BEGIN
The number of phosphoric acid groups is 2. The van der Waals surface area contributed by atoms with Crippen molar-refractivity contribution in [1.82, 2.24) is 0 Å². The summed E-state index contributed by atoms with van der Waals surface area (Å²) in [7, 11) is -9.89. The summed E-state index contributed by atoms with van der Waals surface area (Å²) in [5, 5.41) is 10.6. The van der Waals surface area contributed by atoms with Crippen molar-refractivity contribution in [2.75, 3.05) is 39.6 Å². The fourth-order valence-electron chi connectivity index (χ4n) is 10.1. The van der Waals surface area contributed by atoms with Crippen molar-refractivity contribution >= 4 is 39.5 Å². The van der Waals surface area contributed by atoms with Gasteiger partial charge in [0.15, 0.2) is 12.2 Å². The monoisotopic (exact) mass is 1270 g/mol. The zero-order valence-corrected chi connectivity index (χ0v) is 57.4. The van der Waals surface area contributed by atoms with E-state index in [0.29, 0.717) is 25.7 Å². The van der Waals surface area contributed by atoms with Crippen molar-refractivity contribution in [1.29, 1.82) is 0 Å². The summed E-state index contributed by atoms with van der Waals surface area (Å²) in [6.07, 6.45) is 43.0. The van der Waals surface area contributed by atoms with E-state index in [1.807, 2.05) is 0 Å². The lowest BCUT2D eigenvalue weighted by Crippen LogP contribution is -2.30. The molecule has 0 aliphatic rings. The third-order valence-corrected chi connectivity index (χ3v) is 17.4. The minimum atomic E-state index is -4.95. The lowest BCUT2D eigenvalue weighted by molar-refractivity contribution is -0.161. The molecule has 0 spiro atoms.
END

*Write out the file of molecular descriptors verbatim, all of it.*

The number of phosphoric acid groups is 2. The van der Waals surface area contributed by atoms with Crippen molar-refractivity contribution in [1.82, 2.24) is 0 Å². The summed E-state index contributed by atoms with van der Waals surface area (Å²) in [7, 11) is -9.89. The summed E-state index contributed by atoms with van der Waals surface area (Å²) in [5, 5.41) is 10.6. The van der Waals surface area contributed by atoms with Crippen molar-refractivity contribution in [2.75, 3.05) is 39.6 Å². The fourth-order valence-electron chi connectivity index (χ4n) is 10.1. The van der Waals surface area contributed by atoms with Crippen molar-refractivity contribution >= 4 is 39.5 Å². The van der Waals surface area contributed by atoms with Gasteiger partial charge in [0.15, 0.2) is 12.2 Å². The monoisotopic (exact) mass is 1270 g/mol. The zero-order valence-corrected chi connectivity index (χ0v) is 57.4. The van der Waals surface area contributed by atoms with E-state index in [0.29, 0.717) is 25.7 Å². The van der Waals surface area contributed by atoms with Crippen molar-refractivity contribution in [1.29, 1.82) is 0 Å². The summed E-state index contributed by atoms with van der Waals surface area (Å²) in [6.07, 6.45) is 43.0. The van der Waals surface area contributed by atoms with E-state index in [1.807, 2.05) is 0 Å². The lowest BCUT2D eigenvalue weighted by Crippen LogP contribution is -2.30. The molecule has 0 aliphatic rings. The third-order valence-corrected chi connectivity index (χ3v) is 17.4. The minimum atomic E-state index is -4.95. The lowest BCUT2D eigenvalue weighted by molar-refractivity contribution is -0.161. The molecule has 0 spiro atoms.